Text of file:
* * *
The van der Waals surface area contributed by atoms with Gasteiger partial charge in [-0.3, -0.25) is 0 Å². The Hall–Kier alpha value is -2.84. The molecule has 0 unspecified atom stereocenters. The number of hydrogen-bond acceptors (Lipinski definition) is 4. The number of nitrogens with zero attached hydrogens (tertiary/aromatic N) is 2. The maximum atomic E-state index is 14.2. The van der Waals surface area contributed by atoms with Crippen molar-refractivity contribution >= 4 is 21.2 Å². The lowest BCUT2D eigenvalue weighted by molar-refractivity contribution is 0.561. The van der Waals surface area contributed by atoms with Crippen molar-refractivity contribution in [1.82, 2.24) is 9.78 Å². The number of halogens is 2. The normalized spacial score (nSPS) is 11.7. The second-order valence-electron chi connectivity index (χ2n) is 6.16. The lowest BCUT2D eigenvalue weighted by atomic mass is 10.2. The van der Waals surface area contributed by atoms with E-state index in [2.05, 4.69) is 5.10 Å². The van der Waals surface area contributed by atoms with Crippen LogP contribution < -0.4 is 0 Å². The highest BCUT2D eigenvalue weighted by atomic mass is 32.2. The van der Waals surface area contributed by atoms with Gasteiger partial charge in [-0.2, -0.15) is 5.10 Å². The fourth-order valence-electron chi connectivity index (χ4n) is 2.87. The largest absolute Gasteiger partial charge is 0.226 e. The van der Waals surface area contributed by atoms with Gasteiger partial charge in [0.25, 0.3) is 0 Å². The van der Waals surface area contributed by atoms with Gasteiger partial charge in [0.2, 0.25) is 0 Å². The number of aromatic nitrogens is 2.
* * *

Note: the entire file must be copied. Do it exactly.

The van der Waals surface area contributed by atoms with Gasteiger partial charge in [-0.3, -0.25) is 0 Å². The Hall–Kier alpha value is -2.84. The molecule has 0 unspecified atom stereocenters. The number of hydrogen-bond acceptors (Lipinski definition) is 4. The number of nitrogens with zero attached hydrogens (tertiary/aromatic N) is 2. The maximum atomic E-state index is 14.2. The van der Waals surface area contributed by atoms with Crippen molar-refractivity contribution >= 4 is 21.2 Å². The lowest BCUT2D eigenvalue weighted by molar-refractivity contribution is 0.561. The van der Waals surface area contributed by atoms with Crippen molar-refractivity contribution in [1.82, 2.24) is 9.78 Å². The number of halogens is 2. The normalized spacial score (nSPS) is 11.7. The second-order valence-electron chi connectivity index (χ2n) is 6.16. The lowest BCUT2D eigenvalue weighted by atomic mass is 10.2. The van der Waals surface area contributed by atoms with E-state index in [2.05, 4.69) is 5.10 Å². The van der Waals surface area contributed by atoms with Crippen LogP contribution < -0.4 is 0 Å². The highest BCUT2D eigenvalue weighted by atomic mass is 32.2. The van der Waals surface area contributed by atoms with Gasteiger partial charge in [-0.2, -0.15) is 5.10 Å². The fourth-order valence-electron chi connectivity index (χ4n) is 2.87. The largest absolute Gasteiger partial charge is 0.226 e. The van der Waals surface area contributed by atoms with Gasteiger partial charge in [0.25, 0.3) is 0 Å². The van der Waals surface area contributed by atoms with Gasteiger partial charge in [0.2, 0.25) is 0 Å². The number of aromatic nitrogens is 2.